Dogs featured heavily in nineteenth-century society: their lives were depicted in literature, in moral tales for children and adults, such as Ouida’s Puck; they were subjects of scientific research, especially in the form of vivisectional experiments; and, related to this, were the focus of philanthropic and charitable works. Greyfriar Bobby’s statue is not the only dog statue in Edinburgh –Bum, the San Diego dog is immortalised in Prince’s Gardens, but he was a stray adopted by a city, there is no tale of faithfulness attached to him. Nor was he the only ‘Cemetery Dog’ of the nineteenth century – Bondeson identifies forty-six such animals, and many of these have their own ‘folk tales’, and statues that attract visitors to these memorials. Yet it is argued that Bobby is probably the most famous of all. He was, and always has been a tourist attraction. Maybe one of the first animals used in advertising, the first of a long line of dogs used in this manner – the Dulux dog and the Andrex puppy being just two that are most recognisable today. These dogs are used to embody qualities such as loyalty and reliability, traits that can be traced back to the little dog from Edinburgh.
If you accept Bondeson’s theory and the interpretation that the tale of Greyfriars Bobby was nothing more than an elaborate advertising strategy, you have to question what aspects of nineteenth-century culture enabled the story to develop in this way.
The year of Bobby’s death also saw the publication of Charles Darwin’s Expression of the Emotions in Man and Animals. The previous year had seen the publication of The Descent of Man and interest in the sagacity of animals was reaching levels not seen before. Although in no way a new topic, since the publication of The Origin of Species(1859) it had experienced a flourishing amongst both the scientific and lay communities. Newspapers and magazines were regularly publishing articles of anthropomorphised tales of a range of animal behaviours. This anecdotal evidence was collected by the likes of Darwin, and other ‘men of science’ interested in the subject of animal mind.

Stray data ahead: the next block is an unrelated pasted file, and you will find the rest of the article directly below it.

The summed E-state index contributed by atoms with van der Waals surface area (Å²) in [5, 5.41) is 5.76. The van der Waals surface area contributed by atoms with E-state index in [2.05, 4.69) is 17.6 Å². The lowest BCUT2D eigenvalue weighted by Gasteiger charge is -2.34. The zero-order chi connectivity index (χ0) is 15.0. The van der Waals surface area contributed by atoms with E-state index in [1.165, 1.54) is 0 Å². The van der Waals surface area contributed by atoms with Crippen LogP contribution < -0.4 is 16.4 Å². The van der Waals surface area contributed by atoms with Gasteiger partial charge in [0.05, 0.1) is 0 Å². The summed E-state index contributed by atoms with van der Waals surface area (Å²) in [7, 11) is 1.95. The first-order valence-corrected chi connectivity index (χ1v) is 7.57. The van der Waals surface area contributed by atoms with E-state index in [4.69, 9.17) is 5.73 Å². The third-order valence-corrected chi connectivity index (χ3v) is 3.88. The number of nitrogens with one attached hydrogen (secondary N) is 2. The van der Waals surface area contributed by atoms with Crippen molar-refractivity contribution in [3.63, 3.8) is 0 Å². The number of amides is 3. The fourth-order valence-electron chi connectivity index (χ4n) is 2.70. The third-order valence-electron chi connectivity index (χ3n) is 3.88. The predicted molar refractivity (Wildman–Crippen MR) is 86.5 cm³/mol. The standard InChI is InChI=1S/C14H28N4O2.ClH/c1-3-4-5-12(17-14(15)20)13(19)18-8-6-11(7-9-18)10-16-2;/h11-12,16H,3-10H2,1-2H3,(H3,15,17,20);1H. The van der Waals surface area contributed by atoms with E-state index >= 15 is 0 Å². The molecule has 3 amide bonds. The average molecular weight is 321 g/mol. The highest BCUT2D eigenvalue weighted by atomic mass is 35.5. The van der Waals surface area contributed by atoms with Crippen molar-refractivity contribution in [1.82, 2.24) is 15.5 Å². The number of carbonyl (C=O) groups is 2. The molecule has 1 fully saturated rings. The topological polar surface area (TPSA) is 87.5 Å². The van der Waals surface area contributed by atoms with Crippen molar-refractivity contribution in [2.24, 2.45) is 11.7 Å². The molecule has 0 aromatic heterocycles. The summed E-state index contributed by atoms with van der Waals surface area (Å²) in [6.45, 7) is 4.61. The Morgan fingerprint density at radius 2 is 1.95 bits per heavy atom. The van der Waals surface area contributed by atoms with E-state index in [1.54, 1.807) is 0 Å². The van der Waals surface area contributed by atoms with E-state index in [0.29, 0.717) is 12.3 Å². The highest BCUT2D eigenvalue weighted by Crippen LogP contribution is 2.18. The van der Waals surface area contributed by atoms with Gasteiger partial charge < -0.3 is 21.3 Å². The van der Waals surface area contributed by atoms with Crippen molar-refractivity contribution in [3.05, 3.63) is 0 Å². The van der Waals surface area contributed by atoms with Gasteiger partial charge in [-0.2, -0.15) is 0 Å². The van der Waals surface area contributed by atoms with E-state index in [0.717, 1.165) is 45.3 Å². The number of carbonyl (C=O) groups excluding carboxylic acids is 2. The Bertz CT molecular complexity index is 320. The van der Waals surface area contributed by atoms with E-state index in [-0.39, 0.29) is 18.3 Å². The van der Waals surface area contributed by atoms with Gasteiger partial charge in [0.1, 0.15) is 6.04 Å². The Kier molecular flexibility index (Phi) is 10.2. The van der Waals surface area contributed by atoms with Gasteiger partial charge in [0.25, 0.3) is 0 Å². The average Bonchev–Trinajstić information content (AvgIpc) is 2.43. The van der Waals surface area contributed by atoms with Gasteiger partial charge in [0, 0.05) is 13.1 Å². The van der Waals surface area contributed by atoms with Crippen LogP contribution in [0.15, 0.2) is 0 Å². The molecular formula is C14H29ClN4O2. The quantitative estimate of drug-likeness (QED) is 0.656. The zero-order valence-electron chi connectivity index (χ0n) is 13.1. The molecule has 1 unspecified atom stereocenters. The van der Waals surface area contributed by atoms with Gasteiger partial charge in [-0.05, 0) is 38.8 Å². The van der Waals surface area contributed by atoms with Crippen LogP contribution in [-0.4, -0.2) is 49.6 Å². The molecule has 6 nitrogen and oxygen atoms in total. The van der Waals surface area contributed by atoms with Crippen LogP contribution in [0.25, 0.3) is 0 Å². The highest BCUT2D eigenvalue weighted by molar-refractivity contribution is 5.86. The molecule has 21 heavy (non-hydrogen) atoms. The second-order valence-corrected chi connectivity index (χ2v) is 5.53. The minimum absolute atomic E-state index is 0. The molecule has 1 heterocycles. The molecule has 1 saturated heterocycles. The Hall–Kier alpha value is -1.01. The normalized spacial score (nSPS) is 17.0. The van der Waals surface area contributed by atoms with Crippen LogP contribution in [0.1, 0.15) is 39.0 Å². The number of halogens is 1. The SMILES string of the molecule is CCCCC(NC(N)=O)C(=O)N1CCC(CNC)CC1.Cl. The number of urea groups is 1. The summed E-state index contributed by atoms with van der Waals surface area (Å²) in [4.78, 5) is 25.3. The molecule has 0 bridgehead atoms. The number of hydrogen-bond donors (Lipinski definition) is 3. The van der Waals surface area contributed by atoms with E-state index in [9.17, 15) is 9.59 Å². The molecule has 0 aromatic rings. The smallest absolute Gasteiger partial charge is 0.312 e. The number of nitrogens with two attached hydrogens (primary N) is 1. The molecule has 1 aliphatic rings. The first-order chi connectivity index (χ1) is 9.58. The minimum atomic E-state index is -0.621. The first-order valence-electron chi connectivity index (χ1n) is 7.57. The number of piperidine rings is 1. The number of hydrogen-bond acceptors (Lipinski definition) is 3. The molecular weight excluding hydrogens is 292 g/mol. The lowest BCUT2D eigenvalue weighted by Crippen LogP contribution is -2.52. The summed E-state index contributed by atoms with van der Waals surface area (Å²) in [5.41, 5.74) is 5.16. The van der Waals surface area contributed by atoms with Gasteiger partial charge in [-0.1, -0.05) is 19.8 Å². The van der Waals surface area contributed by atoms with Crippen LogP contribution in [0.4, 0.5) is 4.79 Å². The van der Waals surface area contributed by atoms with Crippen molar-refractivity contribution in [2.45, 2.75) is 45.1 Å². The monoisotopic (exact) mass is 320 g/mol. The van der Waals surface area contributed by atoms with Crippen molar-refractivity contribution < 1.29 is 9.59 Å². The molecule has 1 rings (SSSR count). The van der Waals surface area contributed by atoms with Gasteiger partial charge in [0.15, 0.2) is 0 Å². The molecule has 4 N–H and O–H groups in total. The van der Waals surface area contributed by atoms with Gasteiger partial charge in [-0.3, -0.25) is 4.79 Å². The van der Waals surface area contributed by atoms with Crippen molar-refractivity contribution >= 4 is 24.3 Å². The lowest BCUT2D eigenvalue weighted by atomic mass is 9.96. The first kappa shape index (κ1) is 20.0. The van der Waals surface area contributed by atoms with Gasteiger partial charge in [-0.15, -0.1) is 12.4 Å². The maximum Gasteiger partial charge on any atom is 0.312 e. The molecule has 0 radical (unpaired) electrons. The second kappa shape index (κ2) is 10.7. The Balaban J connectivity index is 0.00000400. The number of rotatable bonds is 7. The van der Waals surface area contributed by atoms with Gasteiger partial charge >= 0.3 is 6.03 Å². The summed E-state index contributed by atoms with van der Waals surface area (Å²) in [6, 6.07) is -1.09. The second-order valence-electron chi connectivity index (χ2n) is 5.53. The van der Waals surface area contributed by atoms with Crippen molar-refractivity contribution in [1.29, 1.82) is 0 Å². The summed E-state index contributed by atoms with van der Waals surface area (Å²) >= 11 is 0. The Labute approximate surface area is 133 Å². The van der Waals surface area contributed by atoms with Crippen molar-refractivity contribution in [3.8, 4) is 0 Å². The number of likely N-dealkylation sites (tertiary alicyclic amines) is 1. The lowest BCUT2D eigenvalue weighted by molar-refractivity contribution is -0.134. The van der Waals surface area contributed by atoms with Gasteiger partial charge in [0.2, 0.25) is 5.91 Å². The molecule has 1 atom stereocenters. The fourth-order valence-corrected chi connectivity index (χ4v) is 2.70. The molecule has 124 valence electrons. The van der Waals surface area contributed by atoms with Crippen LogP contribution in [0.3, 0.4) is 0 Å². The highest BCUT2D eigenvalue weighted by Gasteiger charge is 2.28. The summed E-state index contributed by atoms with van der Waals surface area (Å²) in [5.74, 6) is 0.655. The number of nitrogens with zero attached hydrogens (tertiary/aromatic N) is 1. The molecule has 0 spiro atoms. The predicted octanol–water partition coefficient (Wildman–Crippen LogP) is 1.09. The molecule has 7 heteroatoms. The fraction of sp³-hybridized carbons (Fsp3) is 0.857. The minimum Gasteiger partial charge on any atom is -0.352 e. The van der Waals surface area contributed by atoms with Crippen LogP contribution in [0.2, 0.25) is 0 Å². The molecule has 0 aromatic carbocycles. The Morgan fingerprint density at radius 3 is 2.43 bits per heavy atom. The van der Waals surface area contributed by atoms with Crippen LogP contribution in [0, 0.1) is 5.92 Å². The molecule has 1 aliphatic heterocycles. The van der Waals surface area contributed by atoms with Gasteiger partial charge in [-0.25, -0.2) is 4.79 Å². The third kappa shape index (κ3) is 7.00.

The story of Greyfriars Bobby was not one of the anecdotes chosen by Darwin, or George John Romanes (his intellectual successor in terms of the animal mind). Bobby does feature, however, in the work of William Lauder Lindsay. For these three men, all dogs, if treated correctly, exhibited unredoubtable loyalty and love to their owners. All three were themselves dog owners and all professed to have experienced this from their own animals.